I have a friend who is a true expert on English grammar. He has developed a whole website around correct grammatical usage. It’s even getting some traffic. Consider who such a site might attract:
- English teachers
- Non-native speakers trying to learn correct English
- Students who have an assignment to complete for class
Are these people likely to spend money on this topic? Not likely. A dictionary publisher might want to advertise here, but since the book sells for $25 or less and there isn’t hot competition for dictionaries these days, publishers won’t pay much for advertising. If you had online English classes, you might want to advertise. But still, these ads wouldn’t sell for much.
Should my grammatical friend expect much advertising revenue? No.
I have another friend who has a nursing website that has attracted interest from pharmaceuticals. Since the drug industry is very competitive and sells some high priced products, this kind of website has the potential to make good money, if developed properly.
Not only do you need a commercial field, you must also provide high quality content:
- You won’t get much attention if people don’t learn from your website. If they learn, they’re more likely to return.
- The Google Panda algorithm update tends to give lower rankings to sites with poor content, measured by such things as bounce rate, the presence of obtrusive ads, and evidence of “scraping” or duplication of something on another site.
- Internet users are getting more sophisticated and won’t settle for mediocre content. They’ll leave quickly if they don’t find what they’re looking for.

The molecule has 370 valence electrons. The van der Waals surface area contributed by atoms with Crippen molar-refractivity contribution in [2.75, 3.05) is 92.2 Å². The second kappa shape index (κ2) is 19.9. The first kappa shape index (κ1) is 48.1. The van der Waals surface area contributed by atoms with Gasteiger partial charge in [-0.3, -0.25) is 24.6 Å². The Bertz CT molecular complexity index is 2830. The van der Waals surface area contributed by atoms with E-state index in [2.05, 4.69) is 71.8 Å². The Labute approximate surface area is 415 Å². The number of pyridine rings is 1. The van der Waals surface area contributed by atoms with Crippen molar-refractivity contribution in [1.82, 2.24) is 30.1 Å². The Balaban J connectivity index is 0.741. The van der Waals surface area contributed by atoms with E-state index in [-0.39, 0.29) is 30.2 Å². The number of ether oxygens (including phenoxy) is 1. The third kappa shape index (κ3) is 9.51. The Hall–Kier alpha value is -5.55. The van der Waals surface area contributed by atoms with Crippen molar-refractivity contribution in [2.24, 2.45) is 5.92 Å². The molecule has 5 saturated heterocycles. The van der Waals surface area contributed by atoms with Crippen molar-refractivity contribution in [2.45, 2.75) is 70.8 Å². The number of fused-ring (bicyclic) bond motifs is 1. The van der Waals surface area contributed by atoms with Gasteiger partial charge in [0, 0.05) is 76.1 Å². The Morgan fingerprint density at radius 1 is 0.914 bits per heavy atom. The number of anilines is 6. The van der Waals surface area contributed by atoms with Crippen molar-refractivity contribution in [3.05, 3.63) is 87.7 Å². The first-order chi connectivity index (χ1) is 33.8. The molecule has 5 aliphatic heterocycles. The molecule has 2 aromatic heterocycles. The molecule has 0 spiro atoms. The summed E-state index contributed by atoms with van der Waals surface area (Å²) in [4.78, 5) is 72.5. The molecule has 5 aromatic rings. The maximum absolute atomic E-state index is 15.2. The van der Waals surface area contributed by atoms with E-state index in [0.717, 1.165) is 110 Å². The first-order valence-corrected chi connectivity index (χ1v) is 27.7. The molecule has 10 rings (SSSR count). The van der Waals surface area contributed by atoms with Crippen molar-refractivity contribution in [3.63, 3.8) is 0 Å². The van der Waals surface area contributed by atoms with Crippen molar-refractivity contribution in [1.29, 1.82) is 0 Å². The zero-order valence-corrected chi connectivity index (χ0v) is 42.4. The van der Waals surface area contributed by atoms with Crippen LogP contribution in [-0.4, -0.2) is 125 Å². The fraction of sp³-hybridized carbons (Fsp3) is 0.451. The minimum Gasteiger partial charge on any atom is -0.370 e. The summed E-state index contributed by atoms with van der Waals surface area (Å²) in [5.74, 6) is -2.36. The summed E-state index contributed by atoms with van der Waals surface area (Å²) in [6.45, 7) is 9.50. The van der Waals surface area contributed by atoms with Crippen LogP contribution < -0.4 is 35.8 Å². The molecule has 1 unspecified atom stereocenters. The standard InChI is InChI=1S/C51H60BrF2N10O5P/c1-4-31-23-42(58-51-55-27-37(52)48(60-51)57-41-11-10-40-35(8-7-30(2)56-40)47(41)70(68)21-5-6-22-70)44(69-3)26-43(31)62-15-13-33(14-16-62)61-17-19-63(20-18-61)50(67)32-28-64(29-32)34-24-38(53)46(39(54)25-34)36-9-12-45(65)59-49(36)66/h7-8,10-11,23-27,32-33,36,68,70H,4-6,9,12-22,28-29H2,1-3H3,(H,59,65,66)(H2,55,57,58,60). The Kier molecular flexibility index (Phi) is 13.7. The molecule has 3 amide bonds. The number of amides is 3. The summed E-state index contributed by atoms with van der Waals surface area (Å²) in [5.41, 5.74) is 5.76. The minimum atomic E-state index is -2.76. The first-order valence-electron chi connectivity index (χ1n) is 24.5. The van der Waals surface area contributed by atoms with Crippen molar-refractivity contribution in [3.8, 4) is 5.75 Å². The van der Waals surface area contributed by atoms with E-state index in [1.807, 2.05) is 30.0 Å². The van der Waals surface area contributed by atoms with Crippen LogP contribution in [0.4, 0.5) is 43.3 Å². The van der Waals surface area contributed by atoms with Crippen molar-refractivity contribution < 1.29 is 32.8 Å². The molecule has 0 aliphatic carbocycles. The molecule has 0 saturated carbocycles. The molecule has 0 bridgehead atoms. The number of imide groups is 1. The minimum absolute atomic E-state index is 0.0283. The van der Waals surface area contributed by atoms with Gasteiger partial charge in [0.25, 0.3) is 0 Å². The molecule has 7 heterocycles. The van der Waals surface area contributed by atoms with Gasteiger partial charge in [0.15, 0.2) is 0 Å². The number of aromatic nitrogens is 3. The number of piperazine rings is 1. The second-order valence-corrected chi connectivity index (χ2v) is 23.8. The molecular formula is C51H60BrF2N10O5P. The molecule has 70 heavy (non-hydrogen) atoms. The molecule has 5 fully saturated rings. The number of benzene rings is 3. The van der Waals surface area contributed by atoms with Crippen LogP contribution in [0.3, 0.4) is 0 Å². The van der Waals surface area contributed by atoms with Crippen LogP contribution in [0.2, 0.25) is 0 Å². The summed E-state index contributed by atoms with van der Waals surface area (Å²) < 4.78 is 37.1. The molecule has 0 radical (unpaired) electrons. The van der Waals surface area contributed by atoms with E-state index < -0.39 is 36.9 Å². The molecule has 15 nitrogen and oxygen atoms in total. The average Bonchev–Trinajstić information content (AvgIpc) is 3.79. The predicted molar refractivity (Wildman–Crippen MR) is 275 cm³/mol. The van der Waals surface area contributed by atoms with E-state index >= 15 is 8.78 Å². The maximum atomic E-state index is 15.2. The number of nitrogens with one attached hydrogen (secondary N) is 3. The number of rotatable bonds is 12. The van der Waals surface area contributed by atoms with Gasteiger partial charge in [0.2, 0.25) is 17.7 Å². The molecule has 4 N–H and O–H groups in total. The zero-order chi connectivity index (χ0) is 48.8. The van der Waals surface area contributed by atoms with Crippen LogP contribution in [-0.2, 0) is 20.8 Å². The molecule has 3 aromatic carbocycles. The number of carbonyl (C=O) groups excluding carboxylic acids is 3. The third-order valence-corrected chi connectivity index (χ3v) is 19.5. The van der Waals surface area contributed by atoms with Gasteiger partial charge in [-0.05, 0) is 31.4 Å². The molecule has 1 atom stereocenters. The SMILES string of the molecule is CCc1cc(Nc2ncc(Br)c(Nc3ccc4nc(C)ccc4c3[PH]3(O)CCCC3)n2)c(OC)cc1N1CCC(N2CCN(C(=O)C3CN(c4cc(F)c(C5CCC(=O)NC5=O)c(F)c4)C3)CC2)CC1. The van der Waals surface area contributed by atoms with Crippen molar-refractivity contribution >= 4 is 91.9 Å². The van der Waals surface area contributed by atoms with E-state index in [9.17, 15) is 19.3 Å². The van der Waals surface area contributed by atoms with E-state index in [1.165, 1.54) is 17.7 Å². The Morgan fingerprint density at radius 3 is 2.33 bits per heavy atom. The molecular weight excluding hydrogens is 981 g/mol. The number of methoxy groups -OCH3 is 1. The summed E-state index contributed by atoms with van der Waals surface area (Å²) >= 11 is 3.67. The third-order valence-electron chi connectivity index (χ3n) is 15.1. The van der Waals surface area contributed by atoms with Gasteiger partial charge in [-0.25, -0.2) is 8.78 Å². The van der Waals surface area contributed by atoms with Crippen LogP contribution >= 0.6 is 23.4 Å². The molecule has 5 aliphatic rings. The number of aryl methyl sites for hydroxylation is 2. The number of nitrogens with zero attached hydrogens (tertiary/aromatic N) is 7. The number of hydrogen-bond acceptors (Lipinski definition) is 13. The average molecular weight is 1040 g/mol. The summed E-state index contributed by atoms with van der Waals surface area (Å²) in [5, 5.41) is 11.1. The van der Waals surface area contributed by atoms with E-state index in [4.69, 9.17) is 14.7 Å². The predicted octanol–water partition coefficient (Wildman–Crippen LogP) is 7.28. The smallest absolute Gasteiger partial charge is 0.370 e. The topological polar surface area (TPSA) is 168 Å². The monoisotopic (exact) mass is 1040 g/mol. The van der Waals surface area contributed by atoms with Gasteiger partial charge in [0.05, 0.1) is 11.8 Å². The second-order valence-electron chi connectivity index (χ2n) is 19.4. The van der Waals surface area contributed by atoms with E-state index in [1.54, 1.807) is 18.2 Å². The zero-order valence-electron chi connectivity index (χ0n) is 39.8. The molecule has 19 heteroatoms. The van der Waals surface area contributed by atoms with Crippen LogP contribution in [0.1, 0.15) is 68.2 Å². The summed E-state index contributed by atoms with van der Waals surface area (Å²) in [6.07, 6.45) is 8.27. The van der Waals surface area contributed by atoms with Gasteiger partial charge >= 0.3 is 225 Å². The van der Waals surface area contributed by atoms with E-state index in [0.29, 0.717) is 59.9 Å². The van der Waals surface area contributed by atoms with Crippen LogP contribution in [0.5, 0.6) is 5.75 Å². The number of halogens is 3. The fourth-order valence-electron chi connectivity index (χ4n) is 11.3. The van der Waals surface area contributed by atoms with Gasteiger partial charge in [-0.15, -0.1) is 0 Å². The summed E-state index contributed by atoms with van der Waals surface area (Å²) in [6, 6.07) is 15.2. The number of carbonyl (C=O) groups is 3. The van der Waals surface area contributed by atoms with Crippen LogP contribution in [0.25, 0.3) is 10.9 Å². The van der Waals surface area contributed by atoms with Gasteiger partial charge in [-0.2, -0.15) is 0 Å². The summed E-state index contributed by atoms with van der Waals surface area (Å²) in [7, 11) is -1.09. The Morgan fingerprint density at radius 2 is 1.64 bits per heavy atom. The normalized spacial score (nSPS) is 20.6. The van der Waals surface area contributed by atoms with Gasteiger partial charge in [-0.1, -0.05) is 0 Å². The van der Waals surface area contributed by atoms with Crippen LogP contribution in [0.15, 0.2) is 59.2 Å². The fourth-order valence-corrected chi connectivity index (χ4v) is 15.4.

2. Optimize your content on high-priced keywords
Assuming that you’ve got step 1 under control, now move to optimize your content around high-priced keywords. You can use the Google AdWords Keyword Tool to find out what keywords get the highest bids in your niche.
You optimize your content in two primary ways.
- Keyword focus. Select the two or three dozen highest priced keywords in your industry or niche. Then write content about these topics.
- Keyword placement. Put high-priced keywords (wherever appropriate) in your:
- Title tags
- Alt tags for graphics
- Filenames for graphics and webpages
- In hypertext linked words and phrases.
- In the first and last paragraphs
It’s not enough to have great content. You’ll want to focus your efforts on the most profitable topics, and then make sure your content is indexed correctly by the search engines for these profitable keywords.
3. Generate lots of traffic to your site
Perhaps this goes without saying, but unless you have lots and lots of traffic to your website, you won’t make much money selling advertising. How do you get traffic? This is a complex topic, but mainly three ways: